Editor's Note: Refocusing Radiology
By Dave Yeager
Radiology Today
Vol. 19 No. 6 P. 3

Did you ever look at something day after day and not really notice it, until one day it seems as though you're seeing it for the first time? Many radiology professionals probably feel that way about their work, as demonstrating value and incorporating AI become increasingly important. Change can be both frightening and liberating. Although there's quite a bit of uncertainty about what radiology will look like five or 10 years—or even one year—down the road, the current state of flux allows forward-thinking people to imagine new and better ways of serving patients, while maintaining radiology's place as an indispensable part of modern health care.

In this month's cover story, Kathy Hardy speaks with some of the aforementioned forward-thinking people to get their thoughts on how radiology can become more of a team player in patient care. Limiting radiology's scope of practice to interpreting images isn't going to be sufficient in the value-based care world, and radiologists will need to step outside of their comfort zones to keep pace. The radiologists whom Hardy talks with believe that radiology can best demonstrate value by being more responsive to the needs of referrers and collaborating with multiple departments to improve patient care.

Another way to improve patient care is to meet patients where they are. Keith Loria examines the world of small and mobile ultrasound. Ultrasound's portability is one of its big advantages, but smaller systems, which are often handheld, offer utility beyond usual constraints. Although they don't offer as many options as premium systems, small systems may prove to be a useful tool for first responders and to quickly answer clinical questions that don't require a full exam.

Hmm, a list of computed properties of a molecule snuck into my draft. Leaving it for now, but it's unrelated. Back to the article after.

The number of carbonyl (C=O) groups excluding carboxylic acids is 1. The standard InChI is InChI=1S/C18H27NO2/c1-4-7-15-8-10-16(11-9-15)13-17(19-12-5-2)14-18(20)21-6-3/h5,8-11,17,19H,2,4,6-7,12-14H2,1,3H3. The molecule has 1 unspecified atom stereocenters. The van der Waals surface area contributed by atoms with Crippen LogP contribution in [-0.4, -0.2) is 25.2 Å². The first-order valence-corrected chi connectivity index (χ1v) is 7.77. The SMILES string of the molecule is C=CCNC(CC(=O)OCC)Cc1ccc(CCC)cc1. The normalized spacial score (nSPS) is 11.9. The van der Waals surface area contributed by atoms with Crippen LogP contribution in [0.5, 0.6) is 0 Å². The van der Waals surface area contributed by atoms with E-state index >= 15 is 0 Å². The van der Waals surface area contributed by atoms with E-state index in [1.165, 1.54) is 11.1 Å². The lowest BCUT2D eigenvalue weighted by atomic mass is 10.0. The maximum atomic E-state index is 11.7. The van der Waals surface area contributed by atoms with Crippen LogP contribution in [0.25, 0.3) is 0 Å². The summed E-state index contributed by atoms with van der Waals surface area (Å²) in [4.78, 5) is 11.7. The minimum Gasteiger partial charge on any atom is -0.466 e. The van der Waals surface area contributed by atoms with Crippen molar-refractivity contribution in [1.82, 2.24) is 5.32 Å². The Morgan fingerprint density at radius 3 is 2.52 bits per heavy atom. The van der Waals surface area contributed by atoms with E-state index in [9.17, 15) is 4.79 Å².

Efficiency and precision are also intertwined with patient care. Beth W. Orenstein takes a look at some ways that AI may soon be used to improve PET imaging. Although AI for PET is less developed than it is for other modalities, experts in the field believe it won't be long before AI algorithms are helping to better identify abnormalities, quantify tumor size and treatment response, and mine the currently underutilized trove of PET data for deeper clinical insights.

Finally, we're taking a look at MRI safety. MRI is often thought of as a "safer" exam because it doesn't use ionizing radiation, but MRI scanners harness and direct a tremendous amount of energy from multiple sources. Inadequate safety protocols can and have resulted in tragic accidents. We speak with some of the preeminent MRI safety advocates to find out how facilities should be handling MRI safety.

Enjoy the issue.